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Entries Tagged as 'Monica'

Butler Quote 2 Group One

November 5th, 2011 · 5 Comments

And so when we speak about my sexuality or my gender, as we do (and as we must) we mean something complicated by it. Neither of these is precisely a possession, but both are to be understood as modes of being possessed, ways of being for another, or indeed by virtue of another (Butler 2004, 19).

Tags: Abby · Group One · Jenae · Jennifer M · Monica · Rich

Butler quote for Group One

November 2nd, 2011 · 3 Comments

If gender is a norm, it is not the same as a model that individuals seek to approximate. On the contrary, it is a form of social power that produces the intelligble field of subjects and an apparatus by which the gender binary is instituted. As a norm that appears independent of the practices that it governs, its ideality is the reinstituted effect of those very practices. This suggests not only that the relation between practices and the idealizations under which they work is contingent, but that the very idealization can be brought into question and crisis, potentially undergoing deidealization and divestiture (Butler 2004, 48).

Tags: Abby · Group One · Jenae · Jennifer M · Monica · Rich

Feminism

October 9th, 2011 · 4 Comments

Feminsm Chandra Talapade Mohanty Chandra Talapade Mohanty presents that we need to remove discourses presenting “third world” women workers as victims, and empower them with a sense of agency that legitimizes the vital role they play in local and global economies. The language of “progress” and “development” are assumed to “naturally” accompany the triumphal rise of global capitalism. We need new world order and by assuming that these discourses automatically go along with change in society will not crate opportunity and change. Chandra Talapade Mohanty argues for a socialist future that will deconstruct notions of “otherness” as defined by a norm that perpetuates the inequalities of a capitalist system. Mobilization, organization, and a feminist consciousness that supports Transnationality . “The only way to get a little measure of power over your own life is to do it collectively, with the support of other people who share your needs.”( Mohanty, 168). Allow women power over their own lives. Agency is the result of self definition. Commonality can provide a way of “reading” and understanding the world though the lenses of class, race, and gender inequalities. This will foster a transnational feminist movement that moves away from universality of experience and toward an acknowledgement of history, agency, and commonality ( but commonality as a medium for solidarity). Also, to value women workers as individuals, so that they can make demands and receive monetary compensation. This will support their independence and legitimize their role within workspaces.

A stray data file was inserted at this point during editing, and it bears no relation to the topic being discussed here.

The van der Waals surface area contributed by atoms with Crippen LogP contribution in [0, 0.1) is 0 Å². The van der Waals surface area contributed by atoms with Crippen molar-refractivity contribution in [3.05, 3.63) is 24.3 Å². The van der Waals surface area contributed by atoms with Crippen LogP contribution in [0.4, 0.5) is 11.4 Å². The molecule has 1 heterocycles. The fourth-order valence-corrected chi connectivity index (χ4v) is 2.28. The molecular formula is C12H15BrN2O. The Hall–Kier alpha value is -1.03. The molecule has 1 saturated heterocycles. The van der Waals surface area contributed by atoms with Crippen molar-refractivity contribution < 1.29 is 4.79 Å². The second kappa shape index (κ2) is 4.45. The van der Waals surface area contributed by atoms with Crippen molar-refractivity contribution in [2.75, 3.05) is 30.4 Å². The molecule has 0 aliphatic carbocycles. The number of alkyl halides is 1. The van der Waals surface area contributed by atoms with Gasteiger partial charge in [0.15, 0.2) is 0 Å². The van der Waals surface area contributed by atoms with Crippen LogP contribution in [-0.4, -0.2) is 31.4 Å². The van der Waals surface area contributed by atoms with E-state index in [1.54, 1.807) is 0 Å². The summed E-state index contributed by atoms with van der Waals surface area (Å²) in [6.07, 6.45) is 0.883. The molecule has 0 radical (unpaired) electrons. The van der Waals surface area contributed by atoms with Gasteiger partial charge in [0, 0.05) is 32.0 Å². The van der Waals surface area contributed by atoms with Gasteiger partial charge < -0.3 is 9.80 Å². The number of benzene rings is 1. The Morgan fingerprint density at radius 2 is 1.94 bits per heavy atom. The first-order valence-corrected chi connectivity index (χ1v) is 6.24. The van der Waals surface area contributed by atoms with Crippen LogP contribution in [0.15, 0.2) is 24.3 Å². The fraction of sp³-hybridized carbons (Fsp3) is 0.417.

Monica

Tags: Group One · Monica

Feminism Two

September 25th, 2011 · No Comments

Feminism (revised) –

Patricia Hill Collins in her book Black Feminist Thought: Knowledge, Consciousness and the Politics of Empowerment makes many arguments and theorizes numerous concepts surrounding feminist thought. Not only does Hill Collins suggest premise for oppression of women in the African American culture, but also the intersectionality between all feminisms.  She makes the point that oppression does not just start with the single structure of gender and then move to such areas as race, class, sexual orientation, etc. It sees these distinct systems of oppression as being part of one overarching structure of domination in which all these systems are dependent on one another. Instead of arguing about who experiences the worst oppression, intersectionality focuses attention on how these systems of oppression interrelate in different peoples’ ways of life.